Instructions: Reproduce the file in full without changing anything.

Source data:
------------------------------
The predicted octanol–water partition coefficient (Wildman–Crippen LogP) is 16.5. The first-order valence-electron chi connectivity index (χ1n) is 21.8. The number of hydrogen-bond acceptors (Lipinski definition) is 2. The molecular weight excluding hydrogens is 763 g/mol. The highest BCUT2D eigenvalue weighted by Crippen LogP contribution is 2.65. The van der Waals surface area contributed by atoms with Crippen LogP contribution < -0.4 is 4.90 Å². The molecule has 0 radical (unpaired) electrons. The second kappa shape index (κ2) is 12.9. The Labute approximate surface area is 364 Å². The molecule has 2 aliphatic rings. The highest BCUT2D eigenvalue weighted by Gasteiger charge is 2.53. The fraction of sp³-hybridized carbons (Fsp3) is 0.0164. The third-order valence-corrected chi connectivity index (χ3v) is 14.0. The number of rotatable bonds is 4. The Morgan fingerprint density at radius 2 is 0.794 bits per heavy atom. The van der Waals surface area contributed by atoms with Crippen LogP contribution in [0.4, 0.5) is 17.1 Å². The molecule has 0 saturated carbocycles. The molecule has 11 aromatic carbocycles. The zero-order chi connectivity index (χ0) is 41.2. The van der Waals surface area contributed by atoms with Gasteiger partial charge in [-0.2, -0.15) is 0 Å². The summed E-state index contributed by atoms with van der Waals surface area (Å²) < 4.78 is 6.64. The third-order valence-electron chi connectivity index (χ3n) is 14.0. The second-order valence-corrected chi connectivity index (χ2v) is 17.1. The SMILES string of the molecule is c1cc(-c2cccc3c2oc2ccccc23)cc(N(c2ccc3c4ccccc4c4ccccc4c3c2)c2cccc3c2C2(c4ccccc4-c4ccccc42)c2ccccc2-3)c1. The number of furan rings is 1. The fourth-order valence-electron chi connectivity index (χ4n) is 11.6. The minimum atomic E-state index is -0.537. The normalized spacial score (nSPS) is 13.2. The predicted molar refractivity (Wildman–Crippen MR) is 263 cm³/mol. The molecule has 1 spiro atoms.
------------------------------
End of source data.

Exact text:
The predicted octanol–water partition coefficient (Wildman–Crippen LogP) is 16.5. The first-order valence-electron chi connectivity index (χ1n) is 21.8. The number of hydrogen-bond acceptors (Lipinski definition) is 2. The molecular weight excluding hydrogens is 763 g/mol. The highest BCUT2D eigenvalue weighted by Crippen LogP contribution is 2.65. The van der Waals surface area contributed by atoms with Crippen LogP contribution < -0.4 is 4.90 Å². The molecule has 0 radical (unpaired) electrons. The second kappa shape index (κ2) is 12.9. The Labute approximate surface area is 364 Å². The molecule has 2 aliphatic rings. The highest BCUT2D eigenvalue weighted by Gasteiger charge is 2.53. The fraction of sp³-hybridized carbons (Fsp3) is 0.0164. The third-order valence-corrected chi connectivity index (χ3v) is 14.0. The number of rotatable bonds is 4. The Morgan fingerprint density at radius 2 is 0.794 bits per heavy atom. The van der Waals surface area contributed by atoms with Crippen LogP contribution in [0.4, 0.5) is 17.1 Å². The molecule has 0 saturated carbocycles. The molecule has 11 aromatic carbocycles. The zero-order chi connectivity index (χ0) is 41.2. The van der Waals surface area contributed by atoms with Gasteiger partial charge in [-0.2, -0.15) is 0 Å². The summed E-state index contributed by atoms with van der Waals surface area (Å²) < 4.78 is 6.64. The third-order valence-electron chi connectivity index (χ3n) is 14.0. The second-order valence-corrected chi connectivity index (χ2v) is 17.1. The SMILES string of the molecule is c1cc(-c2cccc3c2oc2ccccc23)cc(N(c2ccc3c4ccccc4c4ccccc4c3c2)c2cccc3c2C2(c4ccccc4-c4ccccc42)c2ccccc2-3)c1. The number of furan rings is 1. The fourth-order valence-electron chi connectivity index (χ4n) is 11.6. The minimum atomic E-state index is -0.537. The normalized spacial score (nSPS) is 13.2. The predicted molar refractivity (Wildman–Crippen MR) is 263 cm³/mol. The molecule has 1 spiro atoms.